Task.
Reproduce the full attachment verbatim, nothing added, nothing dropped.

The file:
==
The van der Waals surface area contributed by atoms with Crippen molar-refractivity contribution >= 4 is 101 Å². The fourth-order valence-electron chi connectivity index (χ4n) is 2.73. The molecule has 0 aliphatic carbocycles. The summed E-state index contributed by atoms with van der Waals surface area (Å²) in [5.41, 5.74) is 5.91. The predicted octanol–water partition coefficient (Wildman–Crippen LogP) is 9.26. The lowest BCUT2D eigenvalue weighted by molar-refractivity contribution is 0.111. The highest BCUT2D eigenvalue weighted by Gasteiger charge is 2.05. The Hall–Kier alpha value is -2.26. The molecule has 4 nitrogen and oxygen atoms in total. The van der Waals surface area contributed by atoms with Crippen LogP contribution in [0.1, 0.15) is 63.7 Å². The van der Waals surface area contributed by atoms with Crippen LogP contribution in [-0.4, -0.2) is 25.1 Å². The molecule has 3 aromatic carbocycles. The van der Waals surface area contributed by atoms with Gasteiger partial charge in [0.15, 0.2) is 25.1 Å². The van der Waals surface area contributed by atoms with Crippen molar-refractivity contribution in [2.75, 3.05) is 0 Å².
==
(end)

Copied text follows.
The van der Waals surface area contributed by atoms with Crippen molar-refractivity contribution >= 4 is 101 Å². The fourth-order valence-electron chi connectivity index (χ4n) is 2.73. The molecule has 0 aliphatic carbocycles. The summed E-state index contributed by atoms with van der Waals surface area (Å²) in [5.41, 5.74) is 5.91. The predicted octanol–water partition coefficient (Wildman–Crippen LogP) is 9.26. The lowest BCUT2D eigenvalue weighted by molar-refractivity contribution is 0.111. The highest BCUT2D eigenvalue weighted by Gasteiger charge is 2.05. The Hall–Kier alpha value is -2.26. The molecule has 4 nitrogen and oxygen atoms in total. The van der Waals surface area contributed by atoms with Crippen LogP contribution in [0.1, 0.15) is 63.7 Å². The van der Waals surface area contributed by atoms with Crippen LogP contribution in [-0.4, -0.2) is 25.1 Å². The molecule has 3 aromatic carbocycles. The van der Waals surface area contributed by atoms with Gasteiger partial charge in [0.15, 0.2) is 25.1 Å². The van der Waals surface area contributed by atoms with Crippen molar-refractivity contribution in [2.75, 3.05) is 0 Å².